Frequently Asked Questions

  1. Does the UT program provide me with the same number of credits as first-year Trent?

    The UT program contains four "core" courses that are transferable to Trent -- English, Philosophy, Psychology, and Sociology. This is one credit less than a typical first year at Trent. Many students pick up the fifth credit in Trent's summer semester after completing the UT program, but the credit can be earned any time before the end of your Trent course of study.


  2. What is the workload like?

    The University Transfer program is designed to prepare students for the amount and type of work that normally occur in first-year university. Typically, this means about 10-30 pages of reading per week, per course. In the "core" courses, formal writing consists primarily of essays, research reports, lab reports, and literature reviews. The best way to get a sense of the work load is to browse a few course outlines, linked from the front page. This is also a good way to read ahead if you are already planning on starting the program.


  3. What courses do I take?

    FIRST TERM
    1. Classic and Early Modern Philosophy
    2. Introduction to English
    3. Critical Thinking
    4. Introduction to Psychology: Principles of Behaviour
    5. Language Composition
    6. Sociology I: An Introduction

    SECOND TERM
    1. Advanced Composition
    2. Applied Research and Portfolio Development
    3. Literature and the Modern World
    4. Introduction to Psychology: Dynamics of Behaviour
    5. Modern Philosophy
    6. Sociology II: Mass Media


  4. Are there any electives?

    The program consists of four "core" academic subjects (English, Psychology, Philosophy, Sociology) and two supporting subjects (Composition and Critical Thinking).


  5. Can I use UT credits at any university?

    You can apply to universities other than Trent and Carleton. If you apply to another university, you will be considered for transfer credit on the basis of your final marks. We cannot guarantee any outcome to this process, however, because each university has slightly different policies regarding transfer credit from colleges. The UT program is well-known and has a good reputation that has translated into a relatively smooth transfer process at other universities.

    The UT program is willing to provide letters of support for you that will describe the UT courses, and that may help you receive assigned credits. Ontario is slowly moving toward a more universal standfard for college-university transfer credit, but right now the decision on transfer credits does rest with the university to which you are applying.



  6. I did not finish high school. Can I still be accepted?

    Yes. We have a number of students each year who have not finished high school and are successful in the University Transfer program. Sometimes they find the first few weeks challenging, but are usually highly motivated. If you are older than 19 before classes begin, you can be considered for entry into the program. Normally you will write the Canadian Adult Achievement Test.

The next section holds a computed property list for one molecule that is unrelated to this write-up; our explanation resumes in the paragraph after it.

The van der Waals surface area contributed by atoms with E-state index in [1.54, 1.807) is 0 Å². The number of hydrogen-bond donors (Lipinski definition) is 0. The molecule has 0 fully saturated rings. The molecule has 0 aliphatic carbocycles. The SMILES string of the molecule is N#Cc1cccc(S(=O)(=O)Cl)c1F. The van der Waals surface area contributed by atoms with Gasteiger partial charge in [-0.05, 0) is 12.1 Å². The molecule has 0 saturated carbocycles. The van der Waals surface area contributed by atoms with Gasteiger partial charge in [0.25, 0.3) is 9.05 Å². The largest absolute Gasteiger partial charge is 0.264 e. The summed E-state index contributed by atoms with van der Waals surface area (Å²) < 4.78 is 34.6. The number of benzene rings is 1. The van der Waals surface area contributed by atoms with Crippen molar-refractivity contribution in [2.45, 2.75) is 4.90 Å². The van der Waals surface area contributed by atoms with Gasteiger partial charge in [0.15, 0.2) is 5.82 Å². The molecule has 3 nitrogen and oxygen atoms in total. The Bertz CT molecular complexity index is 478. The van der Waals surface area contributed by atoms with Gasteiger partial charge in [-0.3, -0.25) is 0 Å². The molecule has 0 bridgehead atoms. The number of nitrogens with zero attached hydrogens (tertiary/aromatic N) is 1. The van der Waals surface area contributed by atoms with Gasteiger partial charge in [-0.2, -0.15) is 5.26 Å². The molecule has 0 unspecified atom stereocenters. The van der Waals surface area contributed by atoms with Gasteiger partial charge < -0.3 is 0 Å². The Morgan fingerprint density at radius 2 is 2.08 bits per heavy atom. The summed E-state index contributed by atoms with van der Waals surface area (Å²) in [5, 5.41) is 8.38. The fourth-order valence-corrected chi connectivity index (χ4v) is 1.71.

Fleming's Registrar’s Office can provide information on how the admission process will work for you.



  7. I did not do well in high school. Can I still be accepted?

    Yes. Many of the students in the UT program struggled academically in high school. They often succeed in the UT program because they are a little older and have clearer goals and are better motivated for the challenging work required to develop high-level thinking and writing skills.

    The minimum admission standard is an Ontario Secondary School Diploma with the majority of credits at the College and/or Open level, including two English credits in the College stream.



  8. What makes the Fleming University Transfer program different from other similar programs in Ontario?

    Several Ontario colleges have agreements that provide advanced standing for their students in the degree programs of partner universities through what are known as “articulation” agreements.

    We think the Fleming UT program serves its students unusually well, however.

    Fleming’s UT program is staffed by exceptional faculty teaching a carefully designed curriculum, and it has a close and ongoing relationship with its partner university Trent and the university’s staff and faculty. This unique partnership has allowed Fleming to create a first-year experience over two terms that allows students to enter university the following September. Other programs are three terms or more and do not necessarily provide the same degree of access to university libraries and staff. Peterborough is also a great student town!